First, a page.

I knew that at some point in time my days in Norway would be up. And knowing that, I constantly felt guilty for having not explored the country that I called home for three and a half years a little deeper. Norway is beautiful, but Norway is expensive. And I rarely had the funds to explore a country that was so costly, as well as one that seemed rather homogenous in terms of people and landscape.
With that being said, there was one place on my travel list for Norway that I wanted to explore from the time I stepped foot on Norwegian soil. A place that not many people think about exploring.
Hardangervidda is the highest mountain plateau in all of Europe. Norway’s dramatic coastlines and fjords, remarkable Arctic landscape in the north, and idyllic southern resort towns make that area in the middle, Hardangervidda National Park, under-appreciated and often forgotten about by those not living in Norway.
Landscape wise, there are no fjords in Hardangervidda. In fact, the plateau is so high that there are no trees. The region doesn’t boast the most forgiving of weather conditions, either. But something about this place had me drawn to it long before having ever traveled there.
Hardangervidda is massive. Like ginormous. It is home to reindeer and other tundra animals, such as lemmings. It is also where many Norwegians go to find delicious multe, or cloudberries. To find these special berries, one must walk a far, far distance from the roads and highways and go at the precise time when they are ready to be picked. Even if you do this, you may never be lucky enough to spot any as people have known for several generations where they are and try to keep their existence and location a secret. Having tasted cloudberries on a few occasions, I don’t blame people for doing this at all!
In September, I was fortunate enough to finally get the opportunity to fulfill my wish of visiting Hardangervidda. While I’ve driven close by on several occasions on the road from Bergen to Oslo, I never actually got to go inside the park and visit the unique, almost out-of-this-world scenery. My trip to the plateau was only going to be a day trip, but I couldn’t be more excited to see the place I had long dreamt about.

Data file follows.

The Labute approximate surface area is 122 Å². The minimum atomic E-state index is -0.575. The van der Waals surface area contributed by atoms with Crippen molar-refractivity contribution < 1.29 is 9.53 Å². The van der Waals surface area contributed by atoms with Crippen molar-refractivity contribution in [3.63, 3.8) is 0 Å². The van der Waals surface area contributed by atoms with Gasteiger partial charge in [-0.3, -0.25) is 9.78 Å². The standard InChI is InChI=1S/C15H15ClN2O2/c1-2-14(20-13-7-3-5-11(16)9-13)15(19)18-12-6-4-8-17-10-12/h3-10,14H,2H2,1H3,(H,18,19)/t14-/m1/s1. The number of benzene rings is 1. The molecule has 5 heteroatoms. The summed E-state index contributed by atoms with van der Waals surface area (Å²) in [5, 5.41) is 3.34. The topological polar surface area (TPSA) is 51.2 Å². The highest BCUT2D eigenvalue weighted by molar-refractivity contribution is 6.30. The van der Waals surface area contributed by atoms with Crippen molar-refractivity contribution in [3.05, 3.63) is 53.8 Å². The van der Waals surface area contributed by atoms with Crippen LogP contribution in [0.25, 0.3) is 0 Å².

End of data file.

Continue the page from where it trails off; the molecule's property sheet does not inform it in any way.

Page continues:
The trip started by arriving in Ustaoset, which is the town in Buskerud fylke (county) where the ascent to the top of the plateau begins.
It is pretty amazing to see how quickly the landscape changes as you climb up the road there. The average elevation of Hardangervidda is around 1,100 meters / 3,500 feet high. A change in altitude also means a change in temperature. I, as usual, was not dressed appropriately apart from my shoes.
Once atop the plateau, I stopped to admire Hardangerjøkulen, one of Norway’s largest glaciers, and something you couldn’t miss if you tried while in the national park. I also took my dog on a lengthy hike through the rocky soil. Lemmings are everywhere up here and as one who is terrified of rodents, I was a bit scared of stepping on one the entire time. They are certainly more scared of people than we are of them, and every time they heard my foot crunch into the cold and stiff soil, they’d squeal and run regardless of their proximity to me.
After a hike and many stops to admire the bewildering landscape, I made my way down the plateau in Hordaland, another county in Norway. This is where Vøringsfossen is located, and the waterfall is quite possibly the most famous of all waterfalls in Norway.
After a short-lived stop at Vøringsfossen (this was not my first time there), I was headed back to Oslo, quite a few hours away.
Did Hardangervidda live up to the hype?
Hell yea it did. I’d go back in a heartbeat. There was so much of it that I did not explore or see. I never saw reindeer and I certainly would have loved to spend a week on the plateau camping. And I never desire to camp anywhere.
I truly think that Hardangervidda is one of the most underrated areas in Norway. Norwegians know about it, but the majority of those outside of Norway have not heard of the place. While it looks different than those wondrous fjords, it still warrants a visit. And more than the day visit that I did.
Here are some photos from my day trip there:
The lake above was not located on the plateau, but before the ascent to Hardangervidda. It is on the Oslo side.
Hardangerjøkulen (Hardanger Glacier).
The clearly carved-by-glaciers valley on the Hordaland side of Hardangervidda. This was taken at Vøringsfossen.
Again, not taken atop the plateau, but rather on the Hordaland side during my descent.
Wild blueberries in Hardangervidda provided me breakfast, lunch, and dinner. It really never gets old.
Wild crowberries are also everywhere. Not great for whole consumption as they can be extremely bitter. But definitely not dangerous and can be used as a diuretic.
Don’t wear short yoga pants to the top of the plateau in mid-September. Just don’t.
This was taken on the Oslo side of the plateau.
If you’re in Norway and have not been to this gem of a place yet- please make plans to do so! You will not be disappointed!
To find out more about Hardangervidda or other enchanting places to travel within Norway, check out Visit Norway’s homepage.